An advantage of composing symphonies based on pop-cultural icons is that even hoi polloi will get the point. Deus ex Machina is Daugherty's impressive three-movement celebration of the train, from its beginnings as a symbol of unlimited potential to its last days as a soon-to-be superseded relic. But it's in the whirling, swirling, five-movement Metropolis Symphony that Daugherty's gift for rendering iconography in music comes to the fore. The subject is Superman (DC Comics, not Nietzsche), and seldom have truth, justice, and the American way felt so exciting.
With a composer as diverse and prolific as Barbara Harbach, it's hard to know where to start. Vocal Music is only one of three Harbach albums to have come out recently (Chamber Music II and Toccatas, Flourishes & Fugues are the other two), and it would be oversimplifying to say that it's the "best" of the three. But by serving as an exhilaratingly lyrical vehicle for the exhilaratingly lyrical soprano Stella Markou, it presents a hitherto underexposed side of Harbach's prodigious compositional gifts in a most flattering light.
One way to describe this collection of mostly a cappella choral music is by quoting its subtitle: "Liturgical and Secular Jewish Choral Music." Another is by noting that even the secular selections sound liturgical. Sometimes they're practically one and the same. Alexander Olshanetsky's pre-World War II "Vilne," for instance, may have been named after a city in Lithuania, but the reason the city looms large in Jewish memory was its being the site of Talmudic learning. And, of course, the sacred songs are sacred to Christians as well.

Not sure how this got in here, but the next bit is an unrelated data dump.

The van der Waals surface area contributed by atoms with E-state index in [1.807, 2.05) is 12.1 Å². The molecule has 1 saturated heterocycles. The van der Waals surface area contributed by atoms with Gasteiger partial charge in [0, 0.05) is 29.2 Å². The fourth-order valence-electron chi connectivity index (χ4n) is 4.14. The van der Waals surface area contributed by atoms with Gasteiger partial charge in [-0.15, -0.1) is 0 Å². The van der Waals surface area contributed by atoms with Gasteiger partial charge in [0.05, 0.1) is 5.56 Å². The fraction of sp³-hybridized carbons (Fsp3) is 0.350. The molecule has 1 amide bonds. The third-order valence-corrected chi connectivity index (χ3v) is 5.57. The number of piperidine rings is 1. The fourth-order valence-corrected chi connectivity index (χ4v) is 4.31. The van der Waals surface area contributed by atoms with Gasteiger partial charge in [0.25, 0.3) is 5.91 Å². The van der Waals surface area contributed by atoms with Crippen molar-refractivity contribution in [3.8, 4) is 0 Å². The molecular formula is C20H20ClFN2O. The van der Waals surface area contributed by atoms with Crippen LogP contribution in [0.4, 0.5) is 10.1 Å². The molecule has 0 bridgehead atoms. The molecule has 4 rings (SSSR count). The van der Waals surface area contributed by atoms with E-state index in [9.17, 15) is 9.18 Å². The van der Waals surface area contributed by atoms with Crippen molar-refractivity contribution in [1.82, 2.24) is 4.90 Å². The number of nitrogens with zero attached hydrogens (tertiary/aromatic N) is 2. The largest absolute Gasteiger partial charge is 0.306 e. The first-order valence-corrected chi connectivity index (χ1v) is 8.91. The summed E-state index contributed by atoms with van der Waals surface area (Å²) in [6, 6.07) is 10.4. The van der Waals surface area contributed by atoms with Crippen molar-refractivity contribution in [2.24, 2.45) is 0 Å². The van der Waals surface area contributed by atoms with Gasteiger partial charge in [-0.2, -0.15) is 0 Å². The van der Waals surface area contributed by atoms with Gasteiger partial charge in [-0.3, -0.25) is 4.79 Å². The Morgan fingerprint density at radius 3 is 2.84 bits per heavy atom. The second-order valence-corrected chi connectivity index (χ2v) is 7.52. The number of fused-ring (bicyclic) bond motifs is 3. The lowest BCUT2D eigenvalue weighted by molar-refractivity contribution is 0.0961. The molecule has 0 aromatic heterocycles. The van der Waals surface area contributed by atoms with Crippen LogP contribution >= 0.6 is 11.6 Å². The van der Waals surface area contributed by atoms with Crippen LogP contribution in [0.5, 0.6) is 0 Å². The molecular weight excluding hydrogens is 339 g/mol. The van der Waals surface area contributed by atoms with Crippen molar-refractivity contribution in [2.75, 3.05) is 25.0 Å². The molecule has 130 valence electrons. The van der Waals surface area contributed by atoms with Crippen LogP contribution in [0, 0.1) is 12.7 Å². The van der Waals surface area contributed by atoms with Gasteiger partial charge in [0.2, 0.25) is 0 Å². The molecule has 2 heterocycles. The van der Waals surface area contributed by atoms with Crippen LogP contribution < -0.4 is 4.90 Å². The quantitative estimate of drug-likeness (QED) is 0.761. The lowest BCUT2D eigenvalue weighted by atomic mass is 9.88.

Rock 'n' roll fans who first encountered the Irish folk songs "Carrickfergus," "She Moved Through the Fair," and "My Lagan Love" on Van Morrison's Irish Heartbeat will be pleasantly surprised to learn that, coming from this operatic Welsh baritone, not only do those songs hold up but they also acquire extra grandeur. Next, Morrison fans will warm up to the equally grand obscure material (e.g., "Cariad Cyntaf," "Marwnad Yr Ehedydd"). As for "The First Time Ever I Saw Your Face," "Danny Boy," and the title cut, they merely hold up.
"Writing about music," someone once said, "is like dancing about architecture." If so, then what to make of Madhares (ECM), an album of compositions by the Austrian composer Thomas Larcher, the very liner notes of which describe its music in architectural terms? "The 'space' of the piano concerto Böse Zellen (Malign Cells)," writes Friederike Gösweiner, "could be compared to a dark steel construction divided into numerous smaller tonal entities . . . placed next to and above each other like a honeycomb . . . that the listener enters, only ever passing through one at a time. . . ."
For non-architecture majors, it's Gösweiner's pointing out that Böse Zellen was inspired by a Barbara Albert film that may prove most useful. As performed by the Quatuor Diotima, the ECM contractees Till Fellner and Kim Kashkashian, and, on the two-movement Still, Larcher himself, these taut, at times almost violently dramatic pieces evoke nothing so much as Bernard Herrmann's soundtrack music for Alfred Hitchcock's Psycho and The Birds.